Several recent media accounts have reported on the current popularity of low-carb diets and their impact on the food industry. A Dallas pork rind company is expanding its production capacity to keep up with the demand for its snack food, one of the few fried products approved by the low-carb diet gurus.

Beef is once again replacing chicken as the meat of choice for many Americans, as they indulge in red meat after years of wandering in the low-fat forest. This has sent the price of beef soaring, as producers struggle to keep pace with the demands of a food fad nation. Bakeries have seen a slight decline in sales, as baguettes and artisan breads replace doughnuts and pastries as the guilty pleasure of the low-carb generation.

I, too, must admit to being one of the current converts, though my taste for low-carb snack foods has not yet included pork rinds. I have learned to make no-sugar ketchup, have sworn off my pasta habit, and become quite adept at searching out restaurants where entrees can be configured to meet my low-carb needs. Looking at carb counts on the back of food packaging has replaced my attention to the fat gram column, and I can subtract the fiber count and arrive at a usable carb score faster than a jelly bean can raise your blood sugar level.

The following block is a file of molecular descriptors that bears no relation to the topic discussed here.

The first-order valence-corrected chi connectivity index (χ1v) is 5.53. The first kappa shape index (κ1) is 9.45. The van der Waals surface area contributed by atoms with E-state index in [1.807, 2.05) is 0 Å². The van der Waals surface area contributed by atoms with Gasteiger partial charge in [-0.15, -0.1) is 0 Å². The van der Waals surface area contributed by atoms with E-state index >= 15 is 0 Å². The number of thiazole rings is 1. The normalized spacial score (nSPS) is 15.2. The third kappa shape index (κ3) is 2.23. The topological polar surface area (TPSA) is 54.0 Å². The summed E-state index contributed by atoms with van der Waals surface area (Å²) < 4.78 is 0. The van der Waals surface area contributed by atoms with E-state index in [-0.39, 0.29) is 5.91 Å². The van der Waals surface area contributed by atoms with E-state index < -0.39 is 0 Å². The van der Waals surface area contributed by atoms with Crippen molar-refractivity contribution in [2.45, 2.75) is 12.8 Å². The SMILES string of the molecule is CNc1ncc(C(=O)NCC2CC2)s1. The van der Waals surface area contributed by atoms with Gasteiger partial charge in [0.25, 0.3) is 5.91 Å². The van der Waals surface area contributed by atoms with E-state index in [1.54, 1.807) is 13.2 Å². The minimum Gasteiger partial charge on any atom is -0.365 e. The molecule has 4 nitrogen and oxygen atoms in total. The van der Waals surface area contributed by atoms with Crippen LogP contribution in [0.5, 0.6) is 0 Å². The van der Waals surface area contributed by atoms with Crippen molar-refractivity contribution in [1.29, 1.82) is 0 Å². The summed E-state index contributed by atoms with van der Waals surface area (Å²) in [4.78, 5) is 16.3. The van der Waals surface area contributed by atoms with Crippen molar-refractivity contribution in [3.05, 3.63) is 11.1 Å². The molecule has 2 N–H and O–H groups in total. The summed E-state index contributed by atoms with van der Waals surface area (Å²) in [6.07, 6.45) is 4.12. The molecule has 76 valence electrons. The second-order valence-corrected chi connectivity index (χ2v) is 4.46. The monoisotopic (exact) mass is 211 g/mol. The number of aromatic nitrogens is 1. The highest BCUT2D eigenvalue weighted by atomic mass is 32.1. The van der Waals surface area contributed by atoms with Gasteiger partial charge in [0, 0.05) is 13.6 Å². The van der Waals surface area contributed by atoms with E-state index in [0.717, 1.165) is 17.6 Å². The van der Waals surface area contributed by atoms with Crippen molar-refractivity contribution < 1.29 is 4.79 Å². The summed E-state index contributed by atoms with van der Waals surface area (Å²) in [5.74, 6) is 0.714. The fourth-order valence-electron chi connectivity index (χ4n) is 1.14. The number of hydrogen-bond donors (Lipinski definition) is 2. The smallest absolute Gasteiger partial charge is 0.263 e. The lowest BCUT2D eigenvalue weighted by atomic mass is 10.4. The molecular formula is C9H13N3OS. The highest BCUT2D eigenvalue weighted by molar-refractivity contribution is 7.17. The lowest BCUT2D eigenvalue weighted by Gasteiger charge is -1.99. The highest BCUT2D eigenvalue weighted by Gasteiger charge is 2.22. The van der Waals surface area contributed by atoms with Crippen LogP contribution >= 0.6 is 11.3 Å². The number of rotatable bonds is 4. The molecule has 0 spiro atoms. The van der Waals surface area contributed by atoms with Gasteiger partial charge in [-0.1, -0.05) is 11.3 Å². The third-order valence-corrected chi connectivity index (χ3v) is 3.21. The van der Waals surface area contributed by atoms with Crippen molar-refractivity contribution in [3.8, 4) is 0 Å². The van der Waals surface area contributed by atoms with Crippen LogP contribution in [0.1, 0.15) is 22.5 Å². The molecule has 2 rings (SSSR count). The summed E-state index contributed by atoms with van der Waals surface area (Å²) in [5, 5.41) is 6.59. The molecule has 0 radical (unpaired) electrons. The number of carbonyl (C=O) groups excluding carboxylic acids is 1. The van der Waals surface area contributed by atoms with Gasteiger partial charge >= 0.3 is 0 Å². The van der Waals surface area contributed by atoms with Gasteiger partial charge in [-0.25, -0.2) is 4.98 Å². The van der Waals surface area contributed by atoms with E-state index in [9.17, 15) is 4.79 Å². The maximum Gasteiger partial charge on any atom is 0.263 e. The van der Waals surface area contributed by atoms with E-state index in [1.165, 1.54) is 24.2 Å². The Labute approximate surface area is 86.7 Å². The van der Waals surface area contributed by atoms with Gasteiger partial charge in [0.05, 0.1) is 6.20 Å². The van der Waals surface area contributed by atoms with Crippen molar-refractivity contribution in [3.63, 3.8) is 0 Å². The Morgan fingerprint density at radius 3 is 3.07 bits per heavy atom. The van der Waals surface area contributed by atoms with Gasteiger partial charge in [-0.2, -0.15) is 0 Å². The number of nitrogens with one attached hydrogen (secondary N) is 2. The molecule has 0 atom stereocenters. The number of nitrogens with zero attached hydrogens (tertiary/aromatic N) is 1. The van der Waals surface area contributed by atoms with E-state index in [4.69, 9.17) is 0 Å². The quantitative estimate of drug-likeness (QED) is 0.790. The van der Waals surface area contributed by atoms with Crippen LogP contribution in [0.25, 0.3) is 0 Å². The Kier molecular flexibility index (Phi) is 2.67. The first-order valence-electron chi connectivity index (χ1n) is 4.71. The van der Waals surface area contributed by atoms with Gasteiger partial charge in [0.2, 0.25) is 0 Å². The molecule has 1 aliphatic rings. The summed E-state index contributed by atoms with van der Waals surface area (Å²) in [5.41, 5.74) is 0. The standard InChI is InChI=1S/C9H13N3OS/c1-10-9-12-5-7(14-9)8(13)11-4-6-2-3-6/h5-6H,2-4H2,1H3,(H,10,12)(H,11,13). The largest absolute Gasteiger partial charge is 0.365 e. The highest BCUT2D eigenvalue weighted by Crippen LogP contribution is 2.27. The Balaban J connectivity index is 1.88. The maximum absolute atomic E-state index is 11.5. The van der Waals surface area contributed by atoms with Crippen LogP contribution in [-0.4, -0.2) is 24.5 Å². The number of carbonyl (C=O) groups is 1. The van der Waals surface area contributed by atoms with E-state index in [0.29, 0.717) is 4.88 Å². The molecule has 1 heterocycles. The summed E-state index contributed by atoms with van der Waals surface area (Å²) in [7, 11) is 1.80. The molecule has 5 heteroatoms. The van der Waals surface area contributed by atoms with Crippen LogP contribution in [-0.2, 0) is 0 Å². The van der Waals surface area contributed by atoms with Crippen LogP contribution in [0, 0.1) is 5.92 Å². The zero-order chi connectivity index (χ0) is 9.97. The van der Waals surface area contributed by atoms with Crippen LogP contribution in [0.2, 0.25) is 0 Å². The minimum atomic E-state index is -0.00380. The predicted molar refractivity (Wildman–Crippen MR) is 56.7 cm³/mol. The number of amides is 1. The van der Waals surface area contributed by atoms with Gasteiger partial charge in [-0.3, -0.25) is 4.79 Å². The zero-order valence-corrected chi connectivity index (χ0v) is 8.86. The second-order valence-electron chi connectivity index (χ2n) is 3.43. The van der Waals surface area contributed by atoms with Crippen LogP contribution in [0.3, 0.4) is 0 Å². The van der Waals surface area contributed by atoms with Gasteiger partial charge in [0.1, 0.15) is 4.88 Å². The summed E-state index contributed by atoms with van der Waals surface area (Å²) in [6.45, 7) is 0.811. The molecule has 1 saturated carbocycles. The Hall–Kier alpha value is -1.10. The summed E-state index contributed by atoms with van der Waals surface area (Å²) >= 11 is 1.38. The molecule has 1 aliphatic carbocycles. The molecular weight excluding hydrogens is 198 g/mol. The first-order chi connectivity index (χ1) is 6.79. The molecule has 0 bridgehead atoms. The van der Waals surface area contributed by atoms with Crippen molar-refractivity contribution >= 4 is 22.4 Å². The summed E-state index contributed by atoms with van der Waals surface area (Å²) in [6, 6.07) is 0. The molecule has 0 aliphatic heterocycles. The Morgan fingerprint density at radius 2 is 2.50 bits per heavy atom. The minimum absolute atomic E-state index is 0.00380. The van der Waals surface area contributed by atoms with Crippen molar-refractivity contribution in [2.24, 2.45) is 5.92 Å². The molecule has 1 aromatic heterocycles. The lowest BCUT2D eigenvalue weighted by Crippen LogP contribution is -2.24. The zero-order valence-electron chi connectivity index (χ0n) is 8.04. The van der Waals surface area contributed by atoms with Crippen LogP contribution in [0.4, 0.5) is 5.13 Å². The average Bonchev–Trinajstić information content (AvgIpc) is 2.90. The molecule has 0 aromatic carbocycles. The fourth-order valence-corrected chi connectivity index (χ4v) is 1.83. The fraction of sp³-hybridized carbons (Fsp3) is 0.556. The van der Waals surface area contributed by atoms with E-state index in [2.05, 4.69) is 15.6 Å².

My family has joined me on the low-carb bandwagon. With the zeal of a proselyte, I have convinced them of the ease of maintaining a low-carb lifestyle and bribed them with the once forbidden fruits of whipping cream and full-strength cream cheese. My relatives are definite food “faddicts” – they happily indulge in the latest food trends, even at the holidays.

Over the years, we have cooked holiday meals that reflect our current food addiction. There was tofu turkey during our vegetarian stage; a low-fat Thanksgiving that involved turkey au jus instead of cream gravy; dressing made from non-fat chicken broth and egg whites instead of whole eggs; and fruit compote instead of pumpkin pie.

Our in-laws suffer through these various incarnations, longing for the day when candied yams with melted marshmallow topping and green bean-mushroom soup casserole once again make the acceptable food list.

My family’s holiday tradition is the tradition of trying new foods, together. We are always in agreement that this year we shouldn’t eat whatever the previous year’s menu featured, and eagerly explore cookbooks, Web sites and food magazines for recipes that embrace the trend we currently follow.

This year, bread products, potatoes and fruits are the weapons of mass destruction, so we are busy collecting recipes for cauliflower faux-tatoes, almond and hazelnut “cornbread” stuffing, parmesan green beans and pumpkin cheesecake. We’ll have low-carb tortillas in our soup and eat spicy nut mix instead of chips during the football games. Last year’s low-fat chocolate cake will give way to this year’s sugar-free chocolate mousse.

We’ll all happily embark on our food quest the way others divvy up covered dish assignments of the same recipes year in and year out. This year’s holiday is no exception, and together we will chop, stir and bake our way to food fad bliss. As far as I can tell, there’s only one missing detail…

Does anyone have a low-carb recipe for black-eyed peas?


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